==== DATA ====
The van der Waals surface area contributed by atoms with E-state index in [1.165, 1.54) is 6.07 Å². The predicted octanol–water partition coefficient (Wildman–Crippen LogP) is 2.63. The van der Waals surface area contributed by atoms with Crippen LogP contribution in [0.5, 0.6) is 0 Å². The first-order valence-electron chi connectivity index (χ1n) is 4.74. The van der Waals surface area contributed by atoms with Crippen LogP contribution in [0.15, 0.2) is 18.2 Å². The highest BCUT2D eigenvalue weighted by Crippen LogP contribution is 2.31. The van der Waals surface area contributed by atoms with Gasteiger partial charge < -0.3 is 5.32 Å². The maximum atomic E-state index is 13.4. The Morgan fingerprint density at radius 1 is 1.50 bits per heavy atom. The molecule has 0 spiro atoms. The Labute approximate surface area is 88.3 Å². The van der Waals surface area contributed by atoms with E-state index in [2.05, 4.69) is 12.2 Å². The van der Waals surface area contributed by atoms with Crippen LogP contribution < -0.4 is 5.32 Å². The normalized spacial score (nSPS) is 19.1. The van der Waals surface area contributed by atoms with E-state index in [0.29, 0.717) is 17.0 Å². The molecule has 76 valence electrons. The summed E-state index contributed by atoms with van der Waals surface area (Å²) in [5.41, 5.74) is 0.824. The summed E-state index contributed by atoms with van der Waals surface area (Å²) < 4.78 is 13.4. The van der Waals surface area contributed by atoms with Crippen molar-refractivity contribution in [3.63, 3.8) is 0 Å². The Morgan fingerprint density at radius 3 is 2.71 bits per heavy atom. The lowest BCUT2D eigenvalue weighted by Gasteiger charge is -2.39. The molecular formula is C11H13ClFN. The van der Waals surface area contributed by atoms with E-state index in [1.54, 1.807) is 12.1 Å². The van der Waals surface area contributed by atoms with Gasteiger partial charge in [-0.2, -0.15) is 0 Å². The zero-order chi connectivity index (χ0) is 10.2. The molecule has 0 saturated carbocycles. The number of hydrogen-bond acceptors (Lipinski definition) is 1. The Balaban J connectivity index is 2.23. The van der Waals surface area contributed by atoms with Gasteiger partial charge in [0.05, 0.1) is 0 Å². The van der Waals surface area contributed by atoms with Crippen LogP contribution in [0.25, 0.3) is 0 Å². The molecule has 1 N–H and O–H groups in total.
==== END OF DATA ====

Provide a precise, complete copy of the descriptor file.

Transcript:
The van der Waals surface area contributed by atoms with E-state index in [1.165, 1.54) is 6.07 Å². The predicted octanol–water partition coefficient (Wildman–Crippen LogP) is 2.63. The van der Waals surface area contributed by atoms with Crippen LogP contribution in [0.5, 0.6) is 0 Å². The first-order valence-electron chi connectivity index (χ1n) is 4.74. The van der Waals surface area contributed by atoms with Crippen LogP contribution in [0.15, 0.2) is 18.2 Å². The highest BCUT2D eigenvalue weighted by Crippen LogP contribution is 2.31. The van der Waals surface area contributed by atoms with Gasteiger partial charge < -0.3 is 5.32 Å². The maximum atomic E-state index is 13.4. The Morgan fingerprint density at radius 1 is 1.50 bits per heavy atom. The molecule has 0 spiro atoms. The Labute approximate surface area is 88.3 Å². The van der Waals surface area contributed by atoms with E-state index in [2.05, 4.69) is 12.2 Å². The van der Waals surface area contributed by atoms with Crippen LogP contribution < -0.4 is 5.32 Å². The normalized spacial score (nSPS) is 19.1. The van der Waals surface area contributed by atoms with E-state index in [0.29, 0.717) is 17.0 Å². The molecule has 76 valence electrons. The summed E-state index contributed by atoms with van der Waals surface area (Å²) in [5.41, 5.74) is 0.824. The summed E-state index contributed by atoms with van der Waals surface area (Å²) < 4.78 is 13.4. The van der Waals surface area contributed by atoms with Crippen molar-refractivity contribution in [3.63, 3.8) is 0 Å². The Morgan fingerprint density at radius 3 is 2.71 bits per heavy atom. The lowest BCUT2D eigenvalue weighted by Gasteiger charge is -2.39. The molecular formula is C11H13ClFN. The van der Waals surface area contributed by atoms with E-state index in [1.54, 1.807) is 12.1 Å². The van der Waals surface area contributed by atoms with Gasteiger partial charge in [-0.2, -0.15) is 0 Å². The zero-order chi connectivity index (χ0) is 10.2. The molecule has 0 saturated carbocycles. The number of hydrogen-bond acceptors (Lipinski definition) is 1. The Balaban J connectivity index is 2.23. The van der Waals surface area contributed by atoms with Gasteiger partial charge in [0.05, 0.1) is 0 Å². The van der Waals surface area contributed by atoms with Crippen LogP contribution in [0.25, 0.3) is 0 Å². The molecule has 1 N–H and O–H groups in total.